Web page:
Nabors was best known for his role as the goofy, gentle Marine in the title role of Gomer Pyle, U.S.M.C., a CBS comedy that was a top-five hit in the 1960s. Gomer’s dust-ups with his hard-nosed superior, Sgt. Carter (Frank Sutton), were the heart of the show, and the character’s trademark exclamations — “Well, Golllll-ly!” and “Shazam!”— became legend to legions of his fans.
Nabors moved to Los Angeles at a young age, taking a job as a film cutter at NBC. In his spare time, he acted and sang at a Santa Monica cabaret theater, The Horn. That’s where Andy Griffith discovered him and later offered him the chance to audition for the role of Pyle, the innocent gas station attendant on The Andy Griffith Show. The character’s popularity led to the later spinoff.
After Pyle ended, Nabors hosted his own variety show, The Jim Nabors Hour, which ran for two years. He also was a guest on other variety hours, including The Carol Burnett Show and The Sonny and Cher Show.
Nabors also made waves in the music world. His welcoming baritone echoed across the airwaves on Andy Griffith, and he recorded nearly 30 albums, had five gold records and one platinum record.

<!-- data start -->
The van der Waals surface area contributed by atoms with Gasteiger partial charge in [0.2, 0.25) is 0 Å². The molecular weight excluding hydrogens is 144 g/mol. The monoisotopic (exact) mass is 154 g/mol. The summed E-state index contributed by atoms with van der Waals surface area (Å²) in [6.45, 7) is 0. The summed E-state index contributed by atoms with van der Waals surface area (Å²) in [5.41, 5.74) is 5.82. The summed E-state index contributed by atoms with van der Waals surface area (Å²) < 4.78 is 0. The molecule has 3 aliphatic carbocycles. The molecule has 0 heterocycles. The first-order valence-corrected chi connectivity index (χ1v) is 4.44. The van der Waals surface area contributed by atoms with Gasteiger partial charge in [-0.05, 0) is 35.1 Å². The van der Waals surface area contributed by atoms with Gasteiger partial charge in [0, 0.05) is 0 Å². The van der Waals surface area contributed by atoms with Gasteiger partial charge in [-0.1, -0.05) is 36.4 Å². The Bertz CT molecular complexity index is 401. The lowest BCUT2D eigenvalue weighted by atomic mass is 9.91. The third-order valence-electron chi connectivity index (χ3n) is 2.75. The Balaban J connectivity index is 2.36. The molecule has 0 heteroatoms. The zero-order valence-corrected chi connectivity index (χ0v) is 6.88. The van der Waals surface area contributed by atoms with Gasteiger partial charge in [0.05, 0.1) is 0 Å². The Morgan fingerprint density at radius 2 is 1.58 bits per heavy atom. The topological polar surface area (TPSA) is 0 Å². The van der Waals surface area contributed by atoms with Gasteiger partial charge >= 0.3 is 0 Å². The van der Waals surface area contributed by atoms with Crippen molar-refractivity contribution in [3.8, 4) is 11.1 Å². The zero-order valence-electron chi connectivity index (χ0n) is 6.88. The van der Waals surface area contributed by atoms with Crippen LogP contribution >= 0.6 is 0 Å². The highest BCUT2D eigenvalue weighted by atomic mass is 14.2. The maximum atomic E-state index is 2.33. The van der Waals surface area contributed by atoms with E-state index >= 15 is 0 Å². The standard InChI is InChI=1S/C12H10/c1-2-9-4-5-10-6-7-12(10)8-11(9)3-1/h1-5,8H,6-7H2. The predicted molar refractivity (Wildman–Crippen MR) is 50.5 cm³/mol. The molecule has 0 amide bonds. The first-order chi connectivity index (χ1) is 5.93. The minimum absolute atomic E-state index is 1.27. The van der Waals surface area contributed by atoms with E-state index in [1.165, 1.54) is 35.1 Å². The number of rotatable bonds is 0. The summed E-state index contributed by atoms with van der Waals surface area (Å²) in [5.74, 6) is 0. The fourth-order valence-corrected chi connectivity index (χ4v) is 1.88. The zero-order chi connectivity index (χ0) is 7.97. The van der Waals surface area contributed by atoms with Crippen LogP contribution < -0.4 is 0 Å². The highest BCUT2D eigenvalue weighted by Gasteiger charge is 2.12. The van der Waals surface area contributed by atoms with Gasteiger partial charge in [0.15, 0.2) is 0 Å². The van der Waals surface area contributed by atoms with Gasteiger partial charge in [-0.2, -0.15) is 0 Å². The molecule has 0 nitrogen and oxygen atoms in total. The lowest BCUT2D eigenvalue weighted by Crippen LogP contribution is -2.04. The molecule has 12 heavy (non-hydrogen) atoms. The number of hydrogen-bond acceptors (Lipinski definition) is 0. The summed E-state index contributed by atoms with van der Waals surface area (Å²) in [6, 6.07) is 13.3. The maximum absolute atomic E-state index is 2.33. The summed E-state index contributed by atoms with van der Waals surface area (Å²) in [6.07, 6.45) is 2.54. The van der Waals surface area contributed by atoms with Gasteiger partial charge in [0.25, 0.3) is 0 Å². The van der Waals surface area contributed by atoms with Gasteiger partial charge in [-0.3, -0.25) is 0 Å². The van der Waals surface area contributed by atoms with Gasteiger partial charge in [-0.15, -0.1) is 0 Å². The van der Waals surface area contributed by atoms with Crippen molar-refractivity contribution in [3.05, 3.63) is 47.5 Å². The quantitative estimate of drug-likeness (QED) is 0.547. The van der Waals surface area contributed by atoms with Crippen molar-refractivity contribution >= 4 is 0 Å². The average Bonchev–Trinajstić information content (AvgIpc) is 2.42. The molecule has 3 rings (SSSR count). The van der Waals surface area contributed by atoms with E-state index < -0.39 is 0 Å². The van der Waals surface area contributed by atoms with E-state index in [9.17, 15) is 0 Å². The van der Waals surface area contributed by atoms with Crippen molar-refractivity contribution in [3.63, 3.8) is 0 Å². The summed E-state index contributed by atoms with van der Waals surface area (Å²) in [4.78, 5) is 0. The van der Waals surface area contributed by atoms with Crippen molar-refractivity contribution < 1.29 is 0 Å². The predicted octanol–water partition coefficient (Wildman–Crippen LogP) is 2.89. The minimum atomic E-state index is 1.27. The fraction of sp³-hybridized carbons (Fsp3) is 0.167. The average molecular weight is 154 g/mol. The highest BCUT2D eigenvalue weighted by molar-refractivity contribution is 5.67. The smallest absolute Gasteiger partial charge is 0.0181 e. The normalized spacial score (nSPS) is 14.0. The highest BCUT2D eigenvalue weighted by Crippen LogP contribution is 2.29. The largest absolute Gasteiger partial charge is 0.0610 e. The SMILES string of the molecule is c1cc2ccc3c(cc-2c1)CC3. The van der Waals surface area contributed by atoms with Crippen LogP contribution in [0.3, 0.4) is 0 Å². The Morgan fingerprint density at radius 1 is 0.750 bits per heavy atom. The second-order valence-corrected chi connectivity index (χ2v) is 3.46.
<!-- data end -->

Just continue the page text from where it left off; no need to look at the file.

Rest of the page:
Goodbye, my childhood TV friend. I know the angels are chuckling and the Pearly Gates are rattlin’.
Each week, The Spin Cycle will bestow a Golden Mic Award to the person, group or company in the court of public opinion that best exemplifies the tenets of solid PR, marketing and advertising – and those who don’t. Stay tuned – and step-up to the mic! And remember … Amplify Your Brand!
» TODD SMITH is president and chief communications officer of Deane, Smith & Partners, a full-service branding, PR, marketing and advertising firm with offices in Jackson. The firm — based in Nashville, Tenn. — is also affiliated with Mad Genius. Contact him at firstname.lastname@example.org, and follow him @spinsurgeon.